The public school system is “failing” the children who need it most, a NSW parliamentary inquiry has been told.
In many cases, students are being told to tutor each other, as “overwhelmed” teachers are too busy helping special needs children.
As a result, some schools are seeing increased ‘peer tutoring’ where students are left to help one another rather than receive support from their teacher.
Children and Young people with a Disability Australia (CYDA) CEO, Stephanie Gotlib, told The Educator that it is commonly reported that a key barrier for students with disability in accessing education is teachers lack time, resources and expertise.
“Consequently, students with disability are often excluded, provided with menial tasks to complete of which there are no clear educational benefits, or responsibility is shifted to the integration aide for curriculum, modification or instruction,” she said.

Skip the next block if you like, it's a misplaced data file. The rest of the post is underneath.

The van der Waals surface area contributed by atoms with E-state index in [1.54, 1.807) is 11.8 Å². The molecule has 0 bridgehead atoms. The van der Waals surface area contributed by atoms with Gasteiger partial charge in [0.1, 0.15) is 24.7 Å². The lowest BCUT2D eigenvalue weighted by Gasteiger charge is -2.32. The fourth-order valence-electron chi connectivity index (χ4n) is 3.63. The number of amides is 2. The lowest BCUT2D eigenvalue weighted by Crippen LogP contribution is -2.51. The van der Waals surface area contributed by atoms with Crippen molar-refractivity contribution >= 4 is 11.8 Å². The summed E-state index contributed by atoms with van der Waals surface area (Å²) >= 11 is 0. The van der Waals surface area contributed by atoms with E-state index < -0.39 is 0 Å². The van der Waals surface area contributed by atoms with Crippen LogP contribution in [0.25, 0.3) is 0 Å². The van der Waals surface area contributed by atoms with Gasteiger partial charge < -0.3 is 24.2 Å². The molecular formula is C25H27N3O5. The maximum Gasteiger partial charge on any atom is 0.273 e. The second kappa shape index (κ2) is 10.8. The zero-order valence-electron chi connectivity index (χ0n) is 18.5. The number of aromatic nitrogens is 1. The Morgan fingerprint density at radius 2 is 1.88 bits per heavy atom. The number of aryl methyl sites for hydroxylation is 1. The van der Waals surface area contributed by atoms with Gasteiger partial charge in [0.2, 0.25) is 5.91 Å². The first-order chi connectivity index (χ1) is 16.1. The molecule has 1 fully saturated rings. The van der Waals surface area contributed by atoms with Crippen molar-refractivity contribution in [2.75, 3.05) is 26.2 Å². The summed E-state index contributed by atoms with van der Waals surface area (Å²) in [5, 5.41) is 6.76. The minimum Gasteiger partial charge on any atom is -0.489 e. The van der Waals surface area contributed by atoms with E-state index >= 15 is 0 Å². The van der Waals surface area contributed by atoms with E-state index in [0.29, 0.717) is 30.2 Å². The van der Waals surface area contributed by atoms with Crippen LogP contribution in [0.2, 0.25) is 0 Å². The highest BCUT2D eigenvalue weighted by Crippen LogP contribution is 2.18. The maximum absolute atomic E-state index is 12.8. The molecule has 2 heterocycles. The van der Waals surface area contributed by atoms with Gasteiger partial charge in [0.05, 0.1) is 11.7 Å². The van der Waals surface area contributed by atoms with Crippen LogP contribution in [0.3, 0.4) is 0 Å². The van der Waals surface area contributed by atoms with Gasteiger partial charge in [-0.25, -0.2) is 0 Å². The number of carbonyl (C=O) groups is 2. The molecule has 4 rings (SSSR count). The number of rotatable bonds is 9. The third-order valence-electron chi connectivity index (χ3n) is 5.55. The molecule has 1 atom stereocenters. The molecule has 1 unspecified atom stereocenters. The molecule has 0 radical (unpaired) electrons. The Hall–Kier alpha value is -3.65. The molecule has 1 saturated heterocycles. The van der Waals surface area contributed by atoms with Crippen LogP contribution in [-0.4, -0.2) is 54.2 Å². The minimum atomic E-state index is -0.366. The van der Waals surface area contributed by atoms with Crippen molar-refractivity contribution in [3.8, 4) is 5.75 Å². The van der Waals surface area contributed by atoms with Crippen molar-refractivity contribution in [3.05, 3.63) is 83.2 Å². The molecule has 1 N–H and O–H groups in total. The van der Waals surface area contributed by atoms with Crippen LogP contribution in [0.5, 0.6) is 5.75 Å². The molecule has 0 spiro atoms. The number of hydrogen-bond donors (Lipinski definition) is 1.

Gotlib added that students with disability are contending with “profound barriers and disadvantage” within the NSW education system.
“A typical education experience for students with disability involves discrimination, limited or no funding for support, inadequate expertise of staff, a systemic culture of low expectations, exclusion and bullying,” she said.
“There are also increasing incidents of restraint and seclusion reported to CYDA.”
She added that these experiences, which are currently reported to CYDA, are commonly experienced across a range of education jurisdictions which encompasses government and non-government schools.
Recent data from both federal and state governments has shown that more than half of students with a disability who need funded support at school are not getting it.
The Australian Education Union’s (AEU) deputy federal president, Maurie Mulheron, said the Federal Government had “known about this data for over a year and done nothing”.